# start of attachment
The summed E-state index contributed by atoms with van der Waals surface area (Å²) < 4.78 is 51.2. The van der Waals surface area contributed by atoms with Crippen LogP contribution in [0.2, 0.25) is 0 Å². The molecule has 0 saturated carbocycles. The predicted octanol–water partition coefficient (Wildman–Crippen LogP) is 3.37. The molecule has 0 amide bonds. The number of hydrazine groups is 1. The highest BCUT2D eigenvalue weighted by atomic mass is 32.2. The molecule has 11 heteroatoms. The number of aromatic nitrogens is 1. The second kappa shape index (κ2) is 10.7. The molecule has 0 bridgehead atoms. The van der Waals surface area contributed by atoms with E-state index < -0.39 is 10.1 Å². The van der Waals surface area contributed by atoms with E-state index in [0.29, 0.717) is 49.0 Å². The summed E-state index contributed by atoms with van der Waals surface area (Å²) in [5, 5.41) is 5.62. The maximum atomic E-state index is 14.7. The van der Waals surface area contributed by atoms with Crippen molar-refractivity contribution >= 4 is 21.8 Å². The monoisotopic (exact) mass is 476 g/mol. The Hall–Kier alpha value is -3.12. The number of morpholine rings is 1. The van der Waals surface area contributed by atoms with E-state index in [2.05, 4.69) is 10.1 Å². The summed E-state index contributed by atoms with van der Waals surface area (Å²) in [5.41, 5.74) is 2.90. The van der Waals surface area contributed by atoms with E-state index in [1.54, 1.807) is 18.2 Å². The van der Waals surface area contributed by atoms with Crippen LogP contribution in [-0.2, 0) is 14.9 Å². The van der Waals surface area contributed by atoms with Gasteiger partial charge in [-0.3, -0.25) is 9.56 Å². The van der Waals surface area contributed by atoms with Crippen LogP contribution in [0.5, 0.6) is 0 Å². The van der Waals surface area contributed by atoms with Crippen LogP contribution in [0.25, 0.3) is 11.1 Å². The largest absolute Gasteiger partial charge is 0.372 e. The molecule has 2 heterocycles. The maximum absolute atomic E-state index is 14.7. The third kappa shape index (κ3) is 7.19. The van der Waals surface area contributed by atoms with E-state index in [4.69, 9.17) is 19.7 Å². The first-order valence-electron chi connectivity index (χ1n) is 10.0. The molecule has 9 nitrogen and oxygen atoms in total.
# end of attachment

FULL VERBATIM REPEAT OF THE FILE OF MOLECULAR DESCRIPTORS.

The summed E-state index contributed by atoms with van der Waals surface area (Å²) < 4.78 is 51.2. The van der Waals surface area contributed by atoms with Crippen LogP contribution in [0.2, 0.25) is 0 Å². The molecule has 0 saturated carbocycles. The predicted octanol–water partition coefficient (Wildman–Crippen LogP) is 3.37. The molecule has 0 amide bonds. The number of hydrazine groups is 1. The highest BCUT2D eigenvalue weighted by atomic mass is 32.2. The molecule has 11 heteroatoms. The number of aromatic nitrogens is 1. The second kappa shape index (κ2) is 10.7. The molecule has 0 bridgehead atoms. The van der Waals surface area contributed by atoms with E-state index < -0.39 is 10.1 Å². The van der Waals surface area contributed by atoms with E-state index in [0.29, 0.717) is 49.0 Å². The summed E-state index contributed by atoms with van der Waals surface area (Å²) in [5, 5.41) is 5.62. The maximum atomic E-state index is 14.7. The van der Waals surface area contributed by atoms with Crippen molar-refractivity contribution >= 4 is 21.8 Å². The monoisotopic (exact) mass is 476 g/mol. The Hall–Kier alpha value is -3.12. The number of morpholine rings is 1. The van der Waals surface area contributed by atoms with E-state index in [2.05, 4.69) is 10.1 Å². The summed E-state index contributed by atoms with van der Waals surface area (Å²) in [5.41, 5.74) is 2.90. The van der Waals surface area contributed by atoms with E-state index in [1.54, 1.807) is 18.2 Å². The van der Waals surface area contributed by atoms with Crippen LogP contribution in [-0.2, 0) is 14.9 Å². The van der Waals surface area contributed by atoms with Gasteiger partial charge in [-0.3, -0.25) is 9.56 Å². The van der Waals surface area contributed by atoms with Crippen LogP contribution in [0.5, 0.6) is 0 Å². The van der Waals surface area contributed by atoms with Crippen LogP contribution in [0.25, 0.3) is 11.1 Å². The largest absolute Gasteiger partial charge is 0.372 e. The molecule has 2 heterocycles. The maximum absolute atomic E-state index is 14.7. The third kappa shape index (κ3) is 7.19. The van der Waals surface area contributed by atoms with E-state index in [4.69, 9.17) is 19.7 Å². The first-order valence-electron chi connectivity index (χ1n) is 10.0. The molecule has 9 nitrogen and oxygen atoms in total.